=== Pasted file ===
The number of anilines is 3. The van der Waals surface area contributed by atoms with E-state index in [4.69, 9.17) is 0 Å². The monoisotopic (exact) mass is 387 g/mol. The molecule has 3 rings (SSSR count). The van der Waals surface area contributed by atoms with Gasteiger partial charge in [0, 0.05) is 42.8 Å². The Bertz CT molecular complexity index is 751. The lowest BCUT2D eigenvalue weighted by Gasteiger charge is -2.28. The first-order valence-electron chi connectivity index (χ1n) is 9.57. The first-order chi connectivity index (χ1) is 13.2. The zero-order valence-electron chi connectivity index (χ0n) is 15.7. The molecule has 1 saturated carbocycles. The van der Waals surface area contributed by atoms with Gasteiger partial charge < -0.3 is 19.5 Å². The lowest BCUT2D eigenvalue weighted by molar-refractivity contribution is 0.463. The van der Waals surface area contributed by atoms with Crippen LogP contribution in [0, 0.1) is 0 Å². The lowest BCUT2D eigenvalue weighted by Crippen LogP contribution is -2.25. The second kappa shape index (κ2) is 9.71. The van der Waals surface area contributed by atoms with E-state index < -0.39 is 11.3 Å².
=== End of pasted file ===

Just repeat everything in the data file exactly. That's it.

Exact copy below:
The number of anilines is 3. The van der Waals surface area contributed by atoms with E-state index in [4.69, 9.17) is 0 Å². The monoisotopic (exact) mass is 387 g/mol. The molecule has 3 rings (SSSR count). The van der Waals surface area contributed by atoms with Gasteiger partial charge in [0, 0.05) is 42.8 Å². The Bertz CT molecular complexity index is 751. The lowest BCUT2D eigenvalue weighted by Gasteiger charge is -2.28. The first-order valence-electron chi connectivity index (χ1n) is 9.57. The first-order chi connectivity index (χ1) is 13.2. The zero-order valence-electron chi connectivity index (χ0n) is 15.7. The molecule has 1 saturated carbocycles. The van der Waals surface area contributed by atoms with Gasteiger partial charge < -0.3 is 19.5 Å². The lowest BCUT2D eigenvalue weighted by molar-refractivity contribution is 0.463. The van der Waals surface area contributed by atoms with Crippen LogP contribution in [0, 0.1) is 0 Å². The lowest BCUT2D eigenvalue weighted by Crippen LogP contribution is -2.25. The second kappa shape index (κ2) is 9.71. The van der Waals surface area contributed by atoms with E-state index < -0.39 is 11.3 Å².